Today, Fedora 8 is available for download. The newest release brings with it a developer spin, a games spin and an electronic-lab spin, in addition to the GNOME and KDE desktop spins that were first part of Fedora 7.
Fedora’s development priorities tend to come in cycles. If you think back to the Fedora Core 6 release cycle, you will remember that a significant portion of the engineering goals for that release were driven by the knowledge that Fedora Core 6 would be the upstream for Red Hat Enterprise Linux 5. Everyone knew going in that Fedora Core 6 would be more “corporate” than “community.” And that was OK, because we also knew that once Red Hat Enterprise Linux 5 was released, the Fedora Project would be able to spend its next several releases focused on its community-related priorities.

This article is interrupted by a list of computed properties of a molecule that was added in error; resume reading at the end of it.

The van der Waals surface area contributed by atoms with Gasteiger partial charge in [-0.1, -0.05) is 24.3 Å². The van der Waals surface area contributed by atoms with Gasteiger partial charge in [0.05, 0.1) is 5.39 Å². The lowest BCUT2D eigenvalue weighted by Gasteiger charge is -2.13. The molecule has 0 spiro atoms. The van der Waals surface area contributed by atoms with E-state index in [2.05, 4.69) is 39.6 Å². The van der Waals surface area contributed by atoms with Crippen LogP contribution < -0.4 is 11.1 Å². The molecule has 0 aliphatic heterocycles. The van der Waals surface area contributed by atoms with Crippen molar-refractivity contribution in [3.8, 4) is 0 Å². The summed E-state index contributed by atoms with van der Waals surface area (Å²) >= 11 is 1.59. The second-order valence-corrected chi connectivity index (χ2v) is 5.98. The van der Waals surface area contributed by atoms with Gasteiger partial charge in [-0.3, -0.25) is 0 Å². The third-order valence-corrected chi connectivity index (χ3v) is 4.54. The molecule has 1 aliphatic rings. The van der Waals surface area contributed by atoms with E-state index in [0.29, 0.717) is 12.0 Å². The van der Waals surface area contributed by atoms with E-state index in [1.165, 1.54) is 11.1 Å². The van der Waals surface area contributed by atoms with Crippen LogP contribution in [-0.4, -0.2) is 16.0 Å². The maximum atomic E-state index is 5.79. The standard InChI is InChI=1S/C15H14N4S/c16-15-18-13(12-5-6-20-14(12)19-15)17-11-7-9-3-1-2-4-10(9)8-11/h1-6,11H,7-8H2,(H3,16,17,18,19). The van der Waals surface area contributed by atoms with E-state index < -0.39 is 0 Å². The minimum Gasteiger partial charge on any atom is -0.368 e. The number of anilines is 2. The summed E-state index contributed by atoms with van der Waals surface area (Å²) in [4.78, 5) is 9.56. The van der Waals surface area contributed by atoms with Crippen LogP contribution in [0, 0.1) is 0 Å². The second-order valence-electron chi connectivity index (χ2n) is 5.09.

Fedora 7 and Fedora 8 need to be thought of together in that context. The overarching goal for both of those releases has been in the realm of custom spins. We debuted this model in Fedora 7 with pungi, livecd-creator and revisor. Fedora 8 has expanded this further, and has proven that the hypothesis of “if we give people the tools, they will come.”
Additionally, we have seen organizations like Creative Commons use the Fedora build tools in the past year as the basis for their own custom Linux projects, built using Fedora as its foundation.
There are a tremendous number of new features in Fedora 8 like a new look and feel, PulseAudio volume control, security improvements and lots more. There are too many enhancements for us to list here, but there is an excellent release summary on the Fedora Project wiki that we encourage you to read if you want more specifics about the ins and outs of Fedora 8.
We also have a series of interviews with some of the developers who worked on these features, which offer interesting insights.
See more news on Fedora 8 from Red Hat at the start of next week.